When Were Smartphones Invented – Complete History

The year 1992 is quite famous because many groundbreaking events took place in that year. For instance, Bill Clinton was declared as the President of the United States and also the Cold War declared the same year. However during all those worldly changes, 1992 was also the year when IBM revealed the world’s very first smartphone. In 1994, IBM’s smartphone device was set at a price tag of $1,100. Although it must be mentioned that after just six months of its unveiling, the company had sold over 50,000 units. 

Cellphones had always been there since the 1970s. However, there was something about the smartphones that intrigued the Americans in a way that can’t be explained. The first ever smartphone also enabled the modern day internet access. It can be said that this laid down the foundation of digital telecommunication. 

Let’s take you down the years as important events kept happening in the context of cellphones, mobiles and smartphones. 

1983: The First Ever Mobile

In 1983, Motorola was kind enough to give us the very first mobile of the world, the DynaTAC 8000X. We have inarguably come a very long way since then because Motorola’s first mobile weighed over more than a pound and had a price tag of $4,000. Often referred to as “The Brick”, DynaTAC 8000X only had a battery life of 30 minutes. It can be said about the 8000X that it was more of a status statement than a usable mobile. 

1994: The First Ever Smartphone 

As already mentioned above that the first ever smartphone of the world was created and developed by IBM. Therefore, It was unveiled in 1992 but was successfully available for sale two years later in 1994. IBM named it the Simon Personal Communicator (SPC). It must be mentioned that SPC wasn’t a beautiful looking device but it possessed features that became a statement for all other smartphones to come forth later. The SPC was the first ever phone that had the ability to send and receive emails and faxes. Features also included a calendar, native appointment scheduler and address book. 

These features were still quite raw but the world imminently gave SPC the title of “The World’s First Smartphone”. 

2007: Steve Jobs Masterclass

In the world of smartphones, the most significant year was the year Steve Jobs made his mark on the big stage. In 2007, Steve Jobs and his mates unveiled the world’s first iPhone. That being said, the first iPhone was the most impressive touch screen device there had been. iPhone also offered full internet access as well. It had abilities that people only thought they can access through a desktop only. For instance, web browsing.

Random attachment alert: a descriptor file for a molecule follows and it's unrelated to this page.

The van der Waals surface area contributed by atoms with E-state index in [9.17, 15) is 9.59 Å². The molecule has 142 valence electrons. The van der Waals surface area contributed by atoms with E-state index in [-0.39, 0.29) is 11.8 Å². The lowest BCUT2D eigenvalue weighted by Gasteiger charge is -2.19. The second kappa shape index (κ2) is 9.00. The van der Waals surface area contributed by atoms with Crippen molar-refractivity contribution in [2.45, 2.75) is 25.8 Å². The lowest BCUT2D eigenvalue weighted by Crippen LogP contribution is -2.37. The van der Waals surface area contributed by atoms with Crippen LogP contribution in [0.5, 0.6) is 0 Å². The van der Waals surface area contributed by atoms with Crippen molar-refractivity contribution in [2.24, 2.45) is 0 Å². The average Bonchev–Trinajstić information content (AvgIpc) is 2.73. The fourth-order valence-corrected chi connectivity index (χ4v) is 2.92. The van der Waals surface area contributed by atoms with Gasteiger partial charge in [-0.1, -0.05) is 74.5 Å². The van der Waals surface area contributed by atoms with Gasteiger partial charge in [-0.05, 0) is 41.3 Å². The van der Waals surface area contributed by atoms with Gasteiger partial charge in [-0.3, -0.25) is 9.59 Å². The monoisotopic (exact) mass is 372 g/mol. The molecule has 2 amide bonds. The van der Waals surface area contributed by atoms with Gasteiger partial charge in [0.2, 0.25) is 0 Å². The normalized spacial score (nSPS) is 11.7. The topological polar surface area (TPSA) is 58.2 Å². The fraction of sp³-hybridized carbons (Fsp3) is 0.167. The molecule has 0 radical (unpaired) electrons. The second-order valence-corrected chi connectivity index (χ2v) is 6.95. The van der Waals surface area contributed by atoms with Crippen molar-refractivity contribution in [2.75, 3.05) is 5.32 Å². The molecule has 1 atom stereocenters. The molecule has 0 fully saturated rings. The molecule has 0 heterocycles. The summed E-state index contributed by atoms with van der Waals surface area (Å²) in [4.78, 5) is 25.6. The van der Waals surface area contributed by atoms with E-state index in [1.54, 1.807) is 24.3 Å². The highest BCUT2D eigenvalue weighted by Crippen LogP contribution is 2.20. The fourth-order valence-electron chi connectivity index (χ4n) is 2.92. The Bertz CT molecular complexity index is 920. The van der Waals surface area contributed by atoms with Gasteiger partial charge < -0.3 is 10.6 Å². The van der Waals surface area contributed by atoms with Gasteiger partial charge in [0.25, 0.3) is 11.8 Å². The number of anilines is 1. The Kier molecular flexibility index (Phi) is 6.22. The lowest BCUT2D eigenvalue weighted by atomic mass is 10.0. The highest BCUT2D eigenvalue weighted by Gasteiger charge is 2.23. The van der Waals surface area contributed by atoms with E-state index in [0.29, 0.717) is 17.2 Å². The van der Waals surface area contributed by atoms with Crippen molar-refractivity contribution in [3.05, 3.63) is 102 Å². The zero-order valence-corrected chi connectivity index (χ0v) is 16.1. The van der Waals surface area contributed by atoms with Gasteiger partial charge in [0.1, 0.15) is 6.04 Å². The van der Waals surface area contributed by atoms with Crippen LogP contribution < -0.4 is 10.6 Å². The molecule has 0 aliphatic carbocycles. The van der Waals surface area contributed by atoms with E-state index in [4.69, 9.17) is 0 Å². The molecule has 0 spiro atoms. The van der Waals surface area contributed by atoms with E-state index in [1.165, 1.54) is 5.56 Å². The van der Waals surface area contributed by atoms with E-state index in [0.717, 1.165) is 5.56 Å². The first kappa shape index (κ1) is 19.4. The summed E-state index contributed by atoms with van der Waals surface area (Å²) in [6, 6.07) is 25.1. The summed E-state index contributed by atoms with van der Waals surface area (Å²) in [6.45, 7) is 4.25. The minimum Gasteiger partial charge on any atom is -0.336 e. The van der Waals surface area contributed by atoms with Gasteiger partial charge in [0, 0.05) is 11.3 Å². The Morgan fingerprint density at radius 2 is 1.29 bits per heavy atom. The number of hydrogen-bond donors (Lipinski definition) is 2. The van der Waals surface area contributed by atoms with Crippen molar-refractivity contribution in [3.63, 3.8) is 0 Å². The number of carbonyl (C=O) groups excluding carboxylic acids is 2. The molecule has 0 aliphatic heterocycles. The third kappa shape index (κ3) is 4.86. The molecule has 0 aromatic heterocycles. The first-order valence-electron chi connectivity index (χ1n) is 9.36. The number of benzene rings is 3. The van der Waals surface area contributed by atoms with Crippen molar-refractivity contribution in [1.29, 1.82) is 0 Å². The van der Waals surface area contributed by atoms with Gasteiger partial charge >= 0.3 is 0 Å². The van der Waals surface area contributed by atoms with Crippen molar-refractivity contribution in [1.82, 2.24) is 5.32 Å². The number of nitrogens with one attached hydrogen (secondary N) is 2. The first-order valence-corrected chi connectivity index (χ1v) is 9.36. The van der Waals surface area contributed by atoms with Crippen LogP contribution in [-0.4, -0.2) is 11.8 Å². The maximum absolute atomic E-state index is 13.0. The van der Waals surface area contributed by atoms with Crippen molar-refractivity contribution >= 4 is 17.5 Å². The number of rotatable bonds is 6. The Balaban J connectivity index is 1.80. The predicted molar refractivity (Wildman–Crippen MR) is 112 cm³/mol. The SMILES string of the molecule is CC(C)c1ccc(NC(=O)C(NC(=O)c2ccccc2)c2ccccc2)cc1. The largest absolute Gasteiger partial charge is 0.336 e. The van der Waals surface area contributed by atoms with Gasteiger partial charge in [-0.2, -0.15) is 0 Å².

Was iPhone The First Smartphone?

Well no, iPhone wasn’t the world’s first smartphone. Long before iPhone revolutionised the technology sector, IBM unveiled the first ever smartphone in 1992. However, the Simon Personal Communicator (SPC) as they called it, was officially made for sale in 1994. It consisted of many groundbreaking features that many smartphones include as of today. Although, iPhone was the first smartphone to be the sleekest touch screen device of all time. 

When Did The First Touch Screen Phone Came Out?

In 1992, IBM shocked the world when they announced and unveiled the world’s first ever smartphone, the Simon Personal Communicator (SPC). It had features that all smartphone making companies follow. However, it was the first touch screen phone ever to come out. It also had a touch keyboard as a feature alongside a calendar, address book and native appointment scheduler. 

When Were Cellphones Available To The Public?

Todays generation doesn’t know this but the world’s first cellphone’s prototype was unveiled ten years before it’s actual launch in 1983. In 1973 the world was given a look on how a cellphone would look like and attain upon its release. In 1983, Motorola released the first ever cellphone, the DynaTAC 8000X. It weighed over 1 pound and was something you couldn’t have easily fit into your pocket. Shockingly, the DynaTAC provided a 30-minute talk time and took almost 10 hours to charge completely.